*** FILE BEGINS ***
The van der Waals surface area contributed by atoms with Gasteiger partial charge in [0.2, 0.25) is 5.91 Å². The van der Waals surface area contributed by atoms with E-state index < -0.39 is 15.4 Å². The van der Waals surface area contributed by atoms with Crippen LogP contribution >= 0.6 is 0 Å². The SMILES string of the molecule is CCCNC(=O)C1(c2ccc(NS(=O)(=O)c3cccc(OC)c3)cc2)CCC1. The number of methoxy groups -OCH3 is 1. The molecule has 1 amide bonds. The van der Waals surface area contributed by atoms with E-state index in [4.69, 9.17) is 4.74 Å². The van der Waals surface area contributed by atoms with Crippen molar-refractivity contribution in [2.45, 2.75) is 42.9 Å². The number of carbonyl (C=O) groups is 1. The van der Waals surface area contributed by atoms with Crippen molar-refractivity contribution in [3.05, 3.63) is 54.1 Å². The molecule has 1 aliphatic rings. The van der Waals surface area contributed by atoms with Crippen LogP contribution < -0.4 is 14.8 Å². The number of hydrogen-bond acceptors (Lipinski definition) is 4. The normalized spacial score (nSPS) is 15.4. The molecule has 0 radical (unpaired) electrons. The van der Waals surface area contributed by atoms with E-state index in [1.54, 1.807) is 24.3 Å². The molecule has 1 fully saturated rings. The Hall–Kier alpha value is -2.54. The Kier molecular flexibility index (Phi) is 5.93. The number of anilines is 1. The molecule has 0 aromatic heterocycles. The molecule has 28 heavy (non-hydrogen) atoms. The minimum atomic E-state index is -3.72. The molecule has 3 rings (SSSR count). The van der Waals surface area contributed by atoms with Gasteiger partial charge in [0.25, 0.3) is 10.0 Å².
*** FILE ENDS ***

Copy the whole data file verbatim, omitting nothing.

The van der Waals surface area contributed by atoms with Gasteiger partial charge in [0.2, 0.25) is 5.91 Å². The van der Waals surface area contributed by atoms with E-state index < -0.39 is 15.4 Å². The van der Waals surface area contributed by atoms with Crippen LogP contribution >= 0.6 is 0 Å². The SMILES string of the molecule is CCCNC(=O)C1(c2ccc(NS(=O)(=O)c3cccc(OC)c3)cc2)CCC1. The number of methoxy groups -OCH3 is 1. The molecule has 1 amide bonds. The van der Waals surface area contributed by atoms with E-state index in [4.69, 9.17) is 4.74 Å². The van der Waals surface area contributed by atoms with Crippen molar-refractivity contribution in [2.45, 2.75) is 42.9 Å². The number of carbonyl (C=O) groups is 1. The van der Waals surface area contributed by atoms with Crippen molar-refractivity contribution in [3.05, 3.63) is 54.1 Å². The molecule has 1 aliphatic rings. The van der Waals surface area contributed by atoms with Crippen LogP contribution < -0.4 is 14.8 Å². The number of hydrogen-bond acceptors (Lipinski definition) is 4. The normalized spacial score (nSPS) is 15.4. The molecule has 0 radical (unpaired) electrons. The van der Waals surface area contributed by atoms with E-state index in [1.54, 1.807) is 24.3 Å². The molecule has 1 fully saturated rings. The Hall–Kier alpha value is -2.54. The Kier molecular flexibility index (Phi) is 5.93. The number of anilines is 1. The molecule has 0 aromatic heterocycles. The molecule has 28 heavy (non-hydrogen) atoms. The minimum atomic E-state index is -3.72. The molecule has 3 rings (SSSR count). The van der Waals surface area contributed by atoms with Gasteiger partial charge in [0.25, 0.3) is 10.0 Å².